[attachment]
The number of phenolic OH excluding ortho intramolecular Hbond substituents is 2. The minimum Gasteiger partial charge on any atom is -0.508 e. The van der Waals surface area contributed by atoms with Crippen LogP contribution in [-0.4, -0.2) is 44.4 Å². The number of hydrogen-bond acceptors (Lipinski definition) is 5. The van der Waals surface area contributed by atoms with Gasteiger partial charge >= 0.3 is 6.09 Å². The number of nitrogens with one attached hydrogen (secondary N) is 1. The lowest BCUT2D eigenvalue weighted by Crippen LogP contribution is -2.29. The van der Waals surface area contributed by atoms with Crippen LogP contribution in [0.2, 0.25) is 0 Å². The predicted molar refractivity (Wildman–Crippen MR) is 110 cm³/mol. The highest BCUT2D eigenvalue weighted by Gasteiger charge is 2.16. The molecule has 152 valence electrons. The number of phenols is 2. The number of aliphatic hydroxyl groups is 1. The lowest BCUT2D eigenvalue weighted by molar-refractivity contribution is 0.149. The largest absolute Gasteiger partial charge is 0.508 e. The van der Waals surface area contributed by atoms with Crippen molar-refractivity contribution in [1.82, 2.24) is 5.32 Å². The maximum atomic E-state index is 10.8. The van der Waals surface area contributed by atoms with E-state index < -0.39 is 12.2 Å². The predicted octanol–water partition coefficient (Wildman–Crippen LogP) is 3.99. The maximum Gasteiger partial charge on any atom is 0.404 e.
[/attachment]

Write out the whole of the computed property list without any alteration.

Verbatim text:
The number of phenolic OH excluding ortho intramolecular Hbond substituents is 2. The minimum Gasteiger partial charge on any atom is -0.508 e. The van der Waals surface area contributed by atoms with Crippen LogP contribution in [-0.4, -0.2) is 44.4 Å². The number of hydrogen-bond acceptors (Lipinski definition) is 5. The van der Waals surface area contributed by atoms with Gasteiger partial charge >= 0.3 is 6.09 Å². The number of nitrogens with one attached hydrogen (secondary N) is 1. The lowest BCUT2D eigenvalue weighted by Crippen LogP contribution is -2.29. The van der Waals surface area contributed by atoms with Crippen LogP contribution in [0.2, 0.25) is 0 Å². The predicted molar refractivity (Wildman–Crippen MR) is 110 cm³/mol. The highest BCUT2D eigenvalue weighted by Gasteiger charge is 2.16. The molecule has 152 valence electrons. The number of phenols is 2. The number of aliphatic hydroxyl groups is 1. The lowest BCUT2D eigenvalue weighted by molar-refractivity contribution is 0.149. The largest absolute Gasteiger partial charge is 0.508 e. The van der Waals surface area contributed by atoms with Crippen molar-refractivity contribution in [1.82, 2.24) is 5.32 Å². The maximum atomic E-state index is 10.8. The van der Waals surface area contributed by atoms with E-state index < -0.39 is 12.2 Å². The predicted octanol–water partition coefficient (Wildman–Crippen LogP) is 3.99. The maximum Gasteiger partial charge on any atom is 0.404 e.